D&D General "Player Skill" versus DM Ingenuity as a playstyle.

Belen

Hero
I think we all get into trouble (even since the hobby began) when the words "how games should be run" are spoken. That was one of the many things Gary got raked over the coals for! :ROFLMAO: I know he was trying to set down some guidelines for folks -- this was all very new to everyone, and he and others were trying to explain things, sometimes badly. In RQ, there was a whole thing about "Your Glorantha Will Vary" after being "Gregged (Greg Stafford) with "canon."

There's lots of different playstyles out there, and everyone needs to find their own spot. I'm wondering if the OSR people are wanting to bring "deadly" back with some of the complaints that 5e is too easy on PCs. That's certainly a playstyle, and I get it -- feeling like things are actually dangerous adds a lot of intensity (various opinions on "fun") to the game, but it's not for everyone.

In any case, I love getting lots of different takes from various quarters (even crazy ones), but at the end of the day, take what's useful and leave the rest behind.
I have always thought the strength of D&D was the versatility of play styles. You can run completely different game styles using the same system.
 

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Belen

Hero
What was really bad? The number of new monsters?
The player crunch. The sheer number of options, situational bonuses, movement conditions, etc. Combat encounters would take hours. I got so burned out that I refuse to use battle maps these days in my games.

The complexity was enough that most players barely understood all the rules and had trouble remembering everything they could do.
 

The player crunch. The sheer number of options, situational bonuses, movement conditions, etc. Combat encounters would take hours. I got so burned out that I refuse to use battle maps these days in my games.

The complexity was enough that most players barely understood all the rules and had trouble remembering everything they could do.
Ah, so added complexity and crunch doesn't equate to added challenge. It makes things more challenging for players to look up rules, that's for sure! :p I think folks are discussing ways to challenge PCs and their players, not necessarily with more and more complex rule systems and monsters and stuff but using the toolbox that's already available in new and creative ways to make a challenging adventure. All without the GM being adversarial! :)
 
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Belen

Hero
Ah, so added complexity and crunch doesn't equate to added challenge. It makes things more challenging for players to look up rules, that's for sure! :p I think folks are discussing ways to challenge PCs and their players, not necessarily with more and more complex rule systems and monster and stuff but using the toolbox that's already available in new and creative ways to make a challenging adventure. All without the GM being adversarial! :)
I do think that it does add to making it more difficult to challenge players, especially if they are power players with more crunch-fu than the DM. I have seen crunch used to "get" the DM or vice versa many times.
 

I do think that it does add to making it more difficult to challenge players, especially if they are power players with more crunch-fu than the DM. I have seen crunch used to "get" the DM or vice versa many times.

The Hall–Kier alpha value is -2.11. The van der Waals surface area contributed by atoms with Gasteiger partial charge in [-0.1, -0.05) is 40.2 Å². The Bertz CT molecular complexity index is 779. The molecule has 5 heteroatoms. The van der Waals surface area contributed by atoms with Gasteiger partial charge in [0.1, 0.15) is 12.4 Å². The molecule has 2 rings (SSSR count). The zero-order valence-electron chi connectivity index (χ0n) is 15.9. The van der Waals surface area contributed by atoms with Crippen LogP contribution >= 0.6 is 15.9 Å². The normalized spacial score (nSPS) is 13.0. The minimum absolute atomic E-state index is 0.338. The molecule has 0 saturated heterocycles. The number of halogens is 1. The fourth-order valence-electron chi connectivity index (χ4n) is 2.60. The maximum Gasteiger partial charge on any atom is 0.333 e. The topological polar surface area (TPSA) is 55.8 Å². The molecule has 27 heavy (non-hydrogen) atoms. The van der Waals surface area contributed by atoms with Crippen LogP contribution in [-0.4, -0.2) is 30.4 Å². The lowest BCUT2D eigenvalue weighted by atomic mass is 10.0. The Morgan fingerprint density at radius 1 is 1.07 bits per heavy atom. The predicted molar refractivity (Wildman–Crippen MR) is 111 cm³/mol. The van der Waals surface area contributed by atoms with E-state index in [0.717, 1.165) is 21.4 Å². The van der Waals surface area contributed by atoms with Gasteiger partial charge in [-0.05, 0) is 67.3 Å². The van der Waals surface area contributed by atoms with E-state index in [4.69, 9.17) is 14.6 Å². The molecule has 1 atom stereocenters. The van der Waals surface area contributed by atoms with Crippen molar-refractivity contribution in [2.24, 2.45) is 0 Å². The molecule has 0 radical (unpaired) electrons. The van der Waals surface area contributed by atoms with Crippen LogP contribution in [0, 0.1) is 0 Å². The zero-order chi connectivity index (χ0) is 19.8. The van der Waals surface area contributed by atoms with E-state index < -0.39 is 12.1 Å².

The idea is to get players and DMs away from hiding behind complicated rules, or using complicated rules as gotchas, and pushing towards "the answer is not on your character sheet, or on p. 237 paragraph 3. It's inside your noggin."
 
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overgeeked

B/X Known World
There's lots of different playstyles out there, and everyone needs to find their own spot. I'm wondering if the OSR people are wanting to bring "deadly" back with some of the complaints that 5e is too easy on PCs. That's certainly a playstyle, and I get it -- feeling like things are actually dangerous adds a lot of intensity (various opinions on "fun") to the game, but it's not for everyone.
Highly doubtful considering the OSR scene predates 5E.
 

nevin

Hero
In your experience and/or preference, should players separate player and character knowledge when using their brain muscles?
I don't think they can. I try very hard when playing but that knowledge influences you on every level. It's why when I DM I like to change up monster descriptions do odd stuff like have a NPC leveled half ogre character leading the orcs, throw hybrid dragons at the part so when they plan everything for fire they find out it's an electrical, fire hybrid. Not every time not just to mess with the players but simply to keep things unknown so they are always wondering what's coming next instead of planning the perfect assault as per monster manual or Dungeon module descriptions.
 


overgeeked

B/X Known World
Yeah, not really familiar with the whole history or agenda of OSR, despite being as old school as old school can get.
Yeah, it's weird. The OSR basically started with the OGL in 2000. If you want to try to get precise, it was the publication of OSRIC in 2006 that really kicked things off.

At times I'm perfectly aligned with the OSR ethos, other times...not so much. What's weird is that style of play is exactly how we've always played.

When I read the Six Cultures of Play it did not ring true with my experience. What he labels "classic" is something we never did. What he labels "OSR" is how we always played the game. I started in 1984 and that's how we played. In talking with my brothers and their friends, that's how they always played, too.
 

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